As part of an ongoing redesign taking place within the College of Health Solutions at Arizona State University, the Health Policy and Equity Network (HPEN) is being developed to serve as a premier resource for evidence-based curriculum, training, research, commentary, and collaborative efforts to improve health equity and policy at the local and national levels. HPEN seeks to bridge silos across these stakeholders to reduce health disparities and effectively translate evidence into policy by engaging with and gaining “buy-in” from community members and their policymakers. The Affinity Network will accomplish these goals through two primary functions: education and external partnerships.
There is an emerging and significant need to build competencies in the social determinants of health, health disparities, and health policy within the health care workforce. It is therefore imperative that we equip future physicians and providers and other stakeholders with the tools necessary to provide care that is responsive to our society’s rapidly shifting demographics. HPEN aims to address this need by engaging students at the undergraduate, graduate, and professional levels in the equity-focused curriculum through their coursework, case studies, and experiential learning opportunities. In this way, students will have the opportunity to consider a variety of health-related issues framed within the lens of policy and equity, thereby equipping them with the skills necessary to advocate for evidence-based health policy. Some of these skills include developing knowledge related to best practices when engaging with policymakers and the communication of evidence to the media and other external stakeholders.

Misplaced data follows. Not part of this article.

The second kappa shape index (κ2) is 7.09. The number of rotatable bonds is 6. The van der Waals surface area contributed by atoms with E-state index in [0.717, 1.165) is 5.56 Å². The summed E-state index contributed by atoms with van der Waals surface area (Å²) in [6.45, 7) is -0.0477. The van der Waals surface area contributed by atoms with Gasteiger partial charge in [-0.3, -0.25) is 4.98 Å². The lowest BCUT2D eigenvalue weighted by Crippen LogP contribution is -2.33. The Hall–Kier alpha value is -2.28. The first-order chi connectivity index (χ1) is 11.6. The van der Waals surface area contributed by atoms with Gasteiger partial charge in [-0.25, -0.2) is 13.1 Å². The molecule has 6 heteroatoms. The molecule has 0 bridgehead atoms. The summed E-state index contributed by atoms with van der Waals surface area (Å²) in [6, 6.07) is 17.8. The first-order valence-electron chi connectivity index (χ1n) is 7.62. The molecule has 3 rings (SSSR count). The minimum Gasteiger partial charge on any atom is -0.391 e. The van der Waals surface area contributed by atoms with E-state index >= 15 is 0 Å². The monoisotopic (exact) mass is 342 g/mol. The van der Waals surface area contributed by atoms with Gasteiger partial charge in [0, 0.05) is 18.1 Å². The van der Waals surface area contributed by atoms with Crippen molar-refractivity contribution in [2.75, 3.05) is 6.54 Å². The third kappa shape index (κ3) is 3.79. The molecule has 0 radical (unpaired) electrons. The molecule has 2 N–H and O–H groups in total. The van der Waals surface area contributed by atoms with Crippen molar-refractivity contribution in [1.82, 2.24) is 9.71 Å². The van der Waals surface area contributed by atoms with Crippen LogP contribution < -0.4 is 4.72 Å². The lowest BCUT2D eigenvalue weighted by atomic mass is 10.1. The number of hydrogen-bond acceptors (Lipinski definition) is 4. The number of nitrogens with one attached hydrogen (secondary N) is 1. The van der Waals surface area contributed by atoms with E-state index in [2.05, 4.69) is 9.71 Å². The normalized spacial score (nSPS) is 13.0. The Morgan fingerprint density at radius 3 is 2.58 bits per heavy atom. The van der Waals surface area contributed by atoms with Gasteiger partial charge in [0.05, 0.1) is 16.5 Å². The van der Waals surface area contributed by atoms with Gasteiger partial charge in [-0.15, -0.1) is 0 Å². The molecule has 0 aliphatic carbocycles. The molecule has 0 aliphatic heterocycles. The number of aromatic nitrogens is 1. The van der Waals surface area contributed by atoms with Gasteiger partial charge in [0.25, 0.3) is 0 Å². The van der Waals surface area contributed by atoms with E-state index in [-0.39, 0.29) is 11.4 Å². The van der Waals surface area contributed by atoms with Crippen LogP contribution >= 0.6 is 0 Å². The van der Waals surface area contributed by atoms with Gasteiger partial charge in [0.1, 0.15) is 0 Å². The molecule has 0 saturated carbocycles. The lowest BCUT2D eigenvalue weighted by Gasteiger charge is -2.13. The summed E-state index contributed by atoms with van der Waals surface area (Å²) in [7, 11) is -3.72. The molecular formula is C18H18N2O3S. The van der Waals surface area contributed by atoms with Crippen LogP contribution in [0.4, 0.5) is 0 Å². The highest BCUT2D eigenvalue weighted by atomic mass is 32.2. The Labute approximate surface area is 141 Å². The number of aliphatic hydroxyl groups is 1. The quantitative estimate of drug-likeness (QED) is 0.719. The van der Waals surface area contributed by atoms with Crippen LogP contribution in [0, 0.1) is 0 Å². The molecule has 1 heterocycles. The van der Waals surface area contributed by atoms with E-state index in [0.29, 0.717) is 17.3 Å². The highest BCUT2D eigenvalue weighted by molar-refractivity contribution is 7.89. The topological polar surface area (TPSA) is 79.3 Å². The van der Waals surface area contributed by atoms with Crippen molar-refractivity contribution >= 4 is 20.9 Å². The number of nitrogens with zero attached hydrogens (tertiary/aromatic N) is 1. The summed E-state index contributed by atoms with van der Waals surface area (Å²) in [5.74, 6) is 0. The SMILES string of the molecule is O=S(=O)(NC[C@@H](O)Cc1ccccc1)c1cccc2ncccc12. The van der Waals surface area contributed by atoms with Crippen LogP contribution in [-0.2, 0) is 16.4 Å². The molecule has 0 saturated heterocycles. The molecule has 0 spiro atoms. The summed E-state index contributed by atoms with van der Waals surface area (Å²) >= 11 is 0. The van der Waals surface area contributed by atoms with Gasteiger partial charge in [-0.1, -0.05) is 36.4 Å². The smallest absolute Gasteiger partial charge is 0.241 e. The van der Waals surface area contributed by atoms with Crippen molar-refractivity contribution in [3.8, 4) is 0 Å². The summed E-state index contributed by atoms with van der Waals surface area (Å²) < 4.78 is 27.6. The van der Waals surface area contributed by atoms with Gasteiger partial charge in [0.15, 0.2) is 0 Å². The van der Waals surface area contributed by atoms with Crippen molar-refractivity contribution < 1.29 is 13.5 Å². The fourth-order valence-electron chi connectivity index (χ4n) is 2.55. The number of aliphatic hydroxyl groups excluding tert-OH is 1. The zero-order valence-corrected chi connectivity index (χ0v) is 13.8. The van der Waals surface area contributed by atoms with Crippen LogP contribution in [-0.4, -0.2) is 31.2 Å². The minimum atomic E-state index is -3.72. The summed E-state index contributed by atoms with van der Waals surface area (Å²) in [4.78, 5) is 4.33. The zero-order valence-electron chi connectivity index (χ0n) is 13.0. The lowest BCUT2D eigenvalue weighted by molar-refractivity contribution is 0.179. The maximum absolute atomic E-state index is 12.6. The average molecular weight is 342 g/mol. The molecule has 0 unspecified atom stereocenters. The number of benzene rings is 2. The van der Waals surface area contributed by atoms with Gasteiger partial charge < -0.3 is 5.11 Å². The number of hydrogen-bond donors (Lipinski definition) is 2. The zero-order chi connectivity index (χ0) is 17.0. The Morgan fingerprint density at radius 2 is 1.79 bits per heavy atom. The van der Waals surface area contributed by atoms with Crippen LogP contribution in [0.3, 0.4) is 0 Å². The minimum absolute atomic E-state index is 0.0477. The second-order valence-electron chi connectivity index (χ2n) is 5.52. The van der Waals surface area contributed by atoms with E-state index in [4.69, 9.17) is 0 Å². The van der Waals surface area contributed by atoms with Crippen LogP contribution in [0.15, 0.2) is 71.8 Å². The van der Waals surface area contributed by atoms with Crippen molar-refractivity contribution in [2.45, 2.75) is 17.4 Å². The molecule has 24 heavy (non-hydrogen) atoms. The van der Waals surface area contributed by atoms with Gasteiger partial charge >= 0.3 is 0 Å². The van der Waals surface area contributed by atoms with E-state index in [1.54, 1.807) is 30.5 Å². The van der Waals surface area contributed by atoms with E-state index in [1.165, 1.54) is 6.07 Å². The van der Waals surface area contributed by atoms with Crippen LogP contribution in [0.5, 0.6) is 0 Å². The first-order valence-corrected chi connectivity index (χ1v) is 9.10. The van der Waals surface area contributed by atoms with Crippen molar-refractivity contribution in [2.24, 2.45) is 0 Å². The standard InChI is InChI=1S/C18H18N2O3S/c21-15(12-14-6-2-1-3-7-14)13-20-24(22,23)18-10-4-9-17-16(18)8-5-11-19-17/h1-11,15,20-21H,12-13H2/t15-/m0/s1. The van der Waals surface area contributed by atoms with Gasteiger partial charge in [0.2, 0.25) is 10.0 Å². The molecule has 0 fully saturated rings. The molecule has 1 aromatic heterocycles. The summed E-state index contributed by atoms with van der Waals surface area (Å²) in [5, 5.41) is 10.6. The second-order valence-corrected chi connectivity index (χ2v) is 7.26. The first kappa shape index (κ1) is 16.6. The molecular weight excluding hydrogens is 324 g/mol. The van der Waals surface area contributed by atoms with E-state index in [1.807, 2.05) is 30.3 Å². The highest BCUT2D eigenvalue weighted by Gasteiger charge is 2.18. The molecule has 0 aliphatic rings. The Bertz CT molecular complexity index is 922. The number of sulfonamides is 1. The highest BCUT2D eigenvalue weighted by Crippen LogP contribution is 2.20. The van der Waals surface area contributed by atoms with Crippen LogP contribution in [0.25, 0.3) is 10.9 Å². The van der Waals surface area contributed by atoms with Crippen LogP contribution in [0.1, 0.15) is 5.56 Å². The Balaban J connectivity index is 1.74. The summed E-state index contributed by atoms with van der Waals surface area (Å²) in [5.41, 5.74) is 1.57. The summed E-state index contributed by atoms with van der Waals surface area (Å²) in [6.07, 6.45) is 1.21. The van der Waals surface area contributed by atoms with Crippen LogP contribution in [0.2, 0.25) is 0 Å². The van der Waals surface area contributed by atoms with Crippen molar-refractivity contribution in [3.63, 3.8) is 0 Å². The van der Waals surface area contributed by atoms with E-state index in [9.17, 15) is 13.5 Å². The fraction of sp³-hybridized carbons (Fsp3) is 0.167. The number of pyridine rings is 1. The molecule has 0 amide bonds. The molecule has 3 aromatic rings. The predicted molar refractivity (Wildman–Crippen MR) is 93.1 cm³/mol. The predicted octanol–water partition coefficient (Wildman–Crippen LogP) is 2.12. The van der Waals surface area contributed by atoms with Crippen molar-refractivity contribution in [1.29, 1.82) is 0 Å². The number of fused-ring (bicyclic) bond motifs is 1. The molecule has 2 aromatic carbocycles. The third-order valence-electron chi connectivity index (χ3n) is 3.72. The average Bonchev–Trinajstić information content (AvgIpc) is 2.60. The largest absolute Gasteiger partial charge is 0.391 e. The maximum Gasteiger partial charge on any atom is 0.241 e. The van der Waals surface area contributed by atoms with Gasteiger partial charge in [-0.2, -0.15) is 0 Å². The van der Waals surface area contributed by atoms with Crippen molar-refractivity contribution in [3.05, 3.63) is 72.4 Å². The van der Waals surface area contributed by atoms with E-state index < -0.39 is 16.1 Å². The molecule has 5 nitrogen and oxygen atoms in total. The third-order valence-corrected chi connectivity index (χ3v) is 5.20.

Examples of current curricular products and approaches currently implemented at the undergraduate, graduate levels are through unconscious bias, policy, and disparities-related coursework through the Science of Health Care Delivery Certificate Program at the Mayo Clinic School of Medicine (Arizona).